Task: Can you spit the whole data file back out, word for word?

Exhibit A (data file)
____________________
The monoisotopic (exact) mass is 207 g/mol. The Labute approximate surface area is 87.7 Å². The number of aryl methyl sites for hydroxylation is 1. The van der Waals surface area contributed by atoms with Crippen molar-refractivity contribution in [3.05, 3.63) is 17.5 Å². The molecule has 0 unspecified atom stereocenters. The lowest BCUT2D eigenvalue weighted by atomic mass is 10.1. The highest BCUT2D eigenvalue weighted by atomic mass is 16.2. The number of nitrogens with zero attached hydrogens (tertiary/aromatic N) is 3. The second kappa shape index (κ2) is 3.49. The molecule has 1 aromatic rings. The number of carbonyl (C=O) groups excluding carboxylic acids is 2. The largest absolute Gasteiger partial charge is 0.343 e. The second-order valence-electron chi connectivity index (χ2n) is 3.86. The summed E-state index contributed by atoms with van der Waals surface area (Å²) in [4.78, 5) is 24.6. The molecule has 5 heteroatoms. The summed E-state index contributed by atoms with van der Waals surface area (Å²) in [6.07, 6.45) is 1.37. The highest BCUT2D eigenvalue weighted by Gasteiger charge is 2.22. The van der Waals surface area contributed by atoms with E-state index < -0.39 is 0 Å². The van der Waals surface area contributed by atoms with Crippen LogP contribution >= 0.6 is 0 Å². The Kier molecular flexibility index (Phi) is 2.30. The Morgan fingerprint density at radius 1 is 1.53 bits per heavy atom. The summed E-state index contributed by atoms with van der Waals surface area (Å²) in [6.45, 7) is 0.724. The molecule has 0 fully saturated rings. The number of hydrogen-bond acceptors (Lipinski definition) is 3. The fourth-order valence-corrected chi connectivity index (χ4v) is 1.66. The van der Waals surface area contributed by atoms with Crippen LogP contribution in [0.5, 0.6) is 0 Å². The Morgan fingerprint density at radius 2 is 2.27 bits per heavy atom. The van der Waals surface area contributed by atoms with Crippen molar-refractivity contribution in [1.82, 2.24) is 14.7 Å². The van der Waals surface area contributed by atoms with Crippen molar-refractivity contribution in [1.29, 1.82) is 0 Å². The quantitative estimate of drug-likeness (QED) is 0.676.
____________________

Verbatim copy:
The monoisotopic (exact) mass is 207 g/mol. The Labute approximate surface area is 87.7 Å². The number of aryl methyl sites for hydroxylation is 1. The van der Waals surface area contributed by atoms with Crippen molar-refractivity contribution in [3.05, 3.63) is 17.5 Å². The molecule has 0 unspecified atom stereocenters. The lowest BCUT2D eigenvalue weighted by atomic mass is 10.1. The highest BCUT2D eigenvalue weighted by atomic mass is 16.2. The number of nitrogens with zero attached hydrogens (tertiary/aromatic N) is 3. The second kappa shape index (κ2) is 3.49. The molecule has 1 aromatic rings. The number of carbonyl (C=O) groups excluding carboxylic acids is 2. The largest absolute Gasteiger partial charge is 0.343 e. The second-order valence-electron chi connectivity index (χ2n) is 3.86. The summed E-state index contributed by atoms with van der Waals surface area (Å²) in [4.78, 5) is 24.6. The molecule has 5 heteroatoms. The summed E-state index contributed by atoms with van der Waals surface area (Å²) in [6.07, 6.45) is 1.37. The highest BCUT2D eigenvalue weighted by Gasteiger charge is 2.22. The van der Waals surface area contributed by atoms with E-state index < -0.39 is 0 Å². The van der Waals surface area contributed by atoms with Crippen LogP contribution >= 0.6 is 0 Å². The Kier molecular flexibility index (Phi) is 2.30. The Morgan fingerprint density at radius 1 is 1.53 bits per heavy atom. The summed E-state index contributed by atoms with van der Waals surface area (Å²) in [6.45, 7) is 0.724. The molecule has 0 fully saturated rings. The number of hydrogen-bond acceptors (Lipinski definition) is 3. The fourth-order valence-corrected chi connectivity index (χ4v) is 1.66. The van der Waals surface area contributed by atoms with Crippen LogP contribution in [0.5, 0.6) is 0 Å². The Morgan fingerprint density at radius 2 is 2.27 bits per heavy atom. The van der Waals surface area contributed by atoms with Crippen molar-refractivity contribution in [1.82, 2.24) is 14.7 Å². The van der Waals surface area contributed by atoms with Crippen molar-refractivity contribution in [1.29, 1.82) is 0 Å². The quantitative estimate of drug-likeness (QED) is 0.676.